Del Pozo-Insfran D., Percival S.S., Talcott S.T., Açai (Euterpe oleracea Mart.) polyphenolics in their glycoside and aglycone forms induce apoptosis of HL-60 leukemia cells. J Agric Food Chem. 2006 Feb 22; 54 (4): 1222-9.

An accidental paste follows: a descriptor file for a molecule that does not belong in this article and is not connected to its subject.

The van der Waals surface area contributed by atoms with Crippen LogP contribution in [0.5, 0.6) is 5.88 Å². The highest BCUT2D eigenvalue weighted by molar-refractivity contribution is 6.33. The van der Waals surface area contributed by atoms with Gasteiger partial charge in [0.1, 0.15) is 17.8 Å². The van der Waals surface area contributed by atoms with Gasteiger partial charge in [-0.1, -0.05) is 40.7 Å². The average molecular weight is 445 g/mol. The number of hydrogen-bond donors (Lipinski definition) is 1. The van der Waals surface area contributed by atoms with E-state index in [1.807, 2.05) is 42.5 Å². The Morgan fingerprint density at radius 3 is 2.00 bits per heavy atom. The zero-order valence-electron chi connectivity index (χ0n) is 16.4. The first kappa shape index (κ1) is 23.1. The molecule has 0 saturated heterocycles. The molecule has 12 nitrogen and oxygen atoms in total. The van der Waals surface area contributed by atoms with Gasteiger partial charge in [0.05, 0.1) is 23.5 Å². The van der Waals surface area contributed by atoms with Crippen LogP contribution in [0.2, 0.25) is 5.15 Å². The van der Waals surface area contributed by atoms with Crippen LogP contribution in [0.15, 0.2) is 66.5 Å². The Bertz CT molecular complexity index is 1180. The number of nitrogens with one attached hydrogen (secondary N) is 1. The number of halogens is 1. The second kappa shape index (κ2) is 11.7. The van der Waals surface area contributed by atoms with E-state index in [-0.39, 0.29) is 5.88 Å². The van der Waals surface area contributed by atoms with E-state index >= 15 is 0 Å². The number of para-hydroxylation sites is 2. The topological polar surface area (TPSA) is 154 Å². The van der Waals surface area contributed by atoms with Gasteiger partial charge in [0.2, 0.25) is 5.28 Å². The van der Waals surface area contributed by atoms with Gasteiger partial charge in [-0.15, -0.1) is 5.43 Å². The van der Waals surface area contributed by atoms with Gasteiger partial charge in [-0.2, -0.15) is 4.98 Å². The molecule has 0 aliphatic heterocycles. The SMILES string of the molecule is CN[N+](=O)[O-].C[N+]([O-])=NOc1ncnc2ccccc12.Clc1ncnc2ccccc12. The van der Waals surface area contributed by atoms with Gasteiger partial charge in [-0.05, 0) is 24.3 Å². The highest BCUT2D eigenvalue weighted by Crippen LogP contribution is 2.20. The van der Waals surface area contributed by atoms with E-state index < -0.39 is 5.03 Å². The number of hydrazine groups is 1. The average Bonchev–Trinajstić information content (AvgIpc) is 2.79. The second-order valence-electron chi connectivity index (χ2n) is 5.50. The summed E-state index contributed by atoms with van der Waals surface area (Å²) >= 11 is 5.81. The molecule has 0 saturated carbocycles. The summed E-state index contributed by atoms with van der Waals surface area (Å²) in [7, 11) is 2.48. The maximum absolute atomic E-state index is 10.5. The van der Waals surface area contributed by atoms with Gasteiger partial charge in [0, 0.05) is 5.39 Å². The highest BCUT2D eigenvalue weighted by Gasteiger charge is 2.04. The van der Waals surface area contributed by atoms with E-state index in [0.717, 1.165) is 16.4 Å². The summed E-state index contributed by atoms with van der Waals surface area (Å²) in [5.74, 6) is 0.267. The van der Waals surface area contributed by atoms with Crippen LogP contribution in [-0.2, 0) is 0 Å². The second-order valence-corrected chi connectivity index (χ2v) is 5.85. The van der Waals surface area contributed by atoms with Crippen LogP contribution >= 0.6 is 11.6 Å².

Jagger A., Amazonian berry: on a scale of the world's most nutritious and healthy 'superfoods', the Brazilian acai berry is claimed to rank alongside blueberries and pomegranates for its health-giving properties. Chemistry and Industry. 01 Mar, 2009. Jensen G.S., Wu X., Patterson K.M., Barnes J., Carter S.G., Scherwitz L., Beaman R., Endres J.R., Schauss A.G., In vitro and in vivo antioxidant and anti-inflammatory capacities of an antioxidant-rich fruit and berry juice blend. Results of a pilot and randomized, double-blinded, placebo-controlled, crossover study. J Agric Food Chem. 2008 Sep 24; 56 (18): 8326-33. Mertens-Talcott S.U., Rios J., Jilma-Stohlawetz P., Pacheco-Palencia L.A., Meibohm B., Talcott S.T., Derendorf H., Pharmacokinetics of anthocyanins and antioxidant effects after the consumption of anthocyanin-rich acai juice and pulp (Euterpe oleracea Mart.) in human healthy volunteers. J Agric Food Chem. 2008 Sep 10; 56 (17): 7796-802. Pacheco-Palencia L.A., Talcott S.T., Safe S., Mertens-Talcott S., Absorption and biological activity of phytochemical-rich extracts from açai (Euterpe oleracea Mart.) pulp and oil in vitro. J Agric Food Chem. 2008 May 28; 56 (10): 3593-600. Schauss A.G., Wu X., Prior R.L., Ou B., Huang D., Owens J., Agarwal A., Jensen G.S., Hart A.N., Shanbrom E., Antioxidant capacity and other bioactivities of the freeze-dried Amazonian palm berry, Euterpe oleraceae mart. (acai). J Agric Food Chem. 2006 Nov 1; 54 (22): 8604-10. Schauss A.G., Wu X., Prior R.L., Ou B., Patel D., Huang D., Kababick J.P., Phytochemical and nutrient composition of the freeze-dried amazonian palm berry, Euterpe oleraceae mart. (acai). J Agric Food Chem. 2006 Nov 1; 54 (22): 8598-603. Wikipedia